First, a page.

Wednesday, June 9, 2010

Arthur Laurents shows us the money, literally

"You win a contest, and then what?  Most theaters are not impressed that you won a contest.  They are impressed by money.  This is an inducement.  The object is to get the play on, in addition to giving the playwright some financial help.  What most playwrights want is to get their play onstage, and it's so hard to get new plays on."

This quote is from Arthur Laruents, a Tony Award-winning Broadway director, playwright & librettist (you may recognize his name for WEST SIDE STORY or GYPSY).  It's from the recent article in the New York Times announcing his new annual playwriting award.

Why do we need another playwriting award?

This one is different.  It gives $50,000 to an emerging playwright (hey, for playwrights, that's like 3 years salary), and he's giving $100,000 toward the production costs to mount the recipient's plays.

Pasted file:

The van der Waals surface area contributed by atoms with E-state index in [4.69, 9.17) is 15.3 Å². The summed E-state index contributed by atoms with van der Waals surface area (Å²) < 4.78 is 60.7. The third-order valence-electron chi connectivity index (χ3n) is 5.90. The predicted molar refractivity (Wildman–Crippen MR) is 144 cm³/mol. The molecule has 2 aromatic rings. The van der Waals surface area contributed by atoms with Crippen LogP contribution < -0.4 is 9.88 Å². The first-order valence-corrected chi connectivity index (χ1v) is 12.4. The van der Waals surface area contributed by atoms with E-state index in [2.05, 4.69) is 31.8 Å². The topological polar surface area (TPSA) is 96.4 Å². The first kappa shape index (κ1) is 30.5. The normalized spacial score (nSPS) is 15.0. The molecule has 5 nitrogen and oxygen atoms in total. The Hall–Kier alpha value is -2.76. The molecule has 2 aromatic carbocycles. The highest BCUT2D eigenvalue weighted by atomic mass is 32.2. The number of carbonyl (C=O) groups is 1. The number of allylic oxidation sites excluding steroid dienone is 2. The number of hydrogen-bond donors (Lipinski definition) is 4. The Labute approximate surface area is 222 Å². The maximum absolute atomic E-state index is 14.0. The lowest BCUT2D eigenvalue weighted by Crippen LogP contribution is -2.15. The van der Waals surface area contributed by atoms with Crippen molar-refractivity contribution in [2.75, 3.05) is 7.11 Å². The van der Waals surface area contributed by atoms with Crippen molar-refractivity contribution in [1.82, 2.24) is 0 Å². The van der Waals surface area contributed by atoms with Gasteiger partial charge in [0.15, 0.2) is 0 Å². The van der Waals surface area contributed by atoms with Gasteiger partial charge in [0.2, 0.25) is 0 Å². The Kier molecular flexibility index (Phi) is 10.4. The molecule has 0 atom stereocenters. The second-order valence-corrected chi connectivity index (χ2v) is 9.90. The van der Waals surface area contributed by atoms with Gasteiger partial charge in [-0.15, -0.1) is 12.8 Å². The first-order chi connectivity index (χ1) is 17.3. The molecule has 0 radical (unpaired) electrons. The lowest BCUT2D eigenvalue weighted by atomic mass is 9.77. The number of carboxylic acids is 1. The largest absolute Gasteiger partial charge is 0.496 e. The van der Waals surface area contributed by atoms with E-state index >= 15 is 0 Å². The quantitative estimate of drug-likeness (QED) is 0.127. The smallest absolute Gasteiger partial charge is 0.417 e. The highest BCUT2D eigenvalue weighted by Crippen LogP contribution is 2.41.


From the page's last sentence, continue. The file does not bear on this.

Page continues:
This is one of the best awards to happen to playwrights in a long time.

Laurents knows that "money talks and b.s. walks" and is trying to have an award with a built-in incentive for creating new works.  We need more awards and development programs like this.  (We need more people like Arthur Laruents, too, really.)

I especially appreciate the comment about not wanting to have a writer's colony because that decision would involve too much bureaucracy.  If there is one thing playwrights and the new play development process doesn need, its more bureaucracy.

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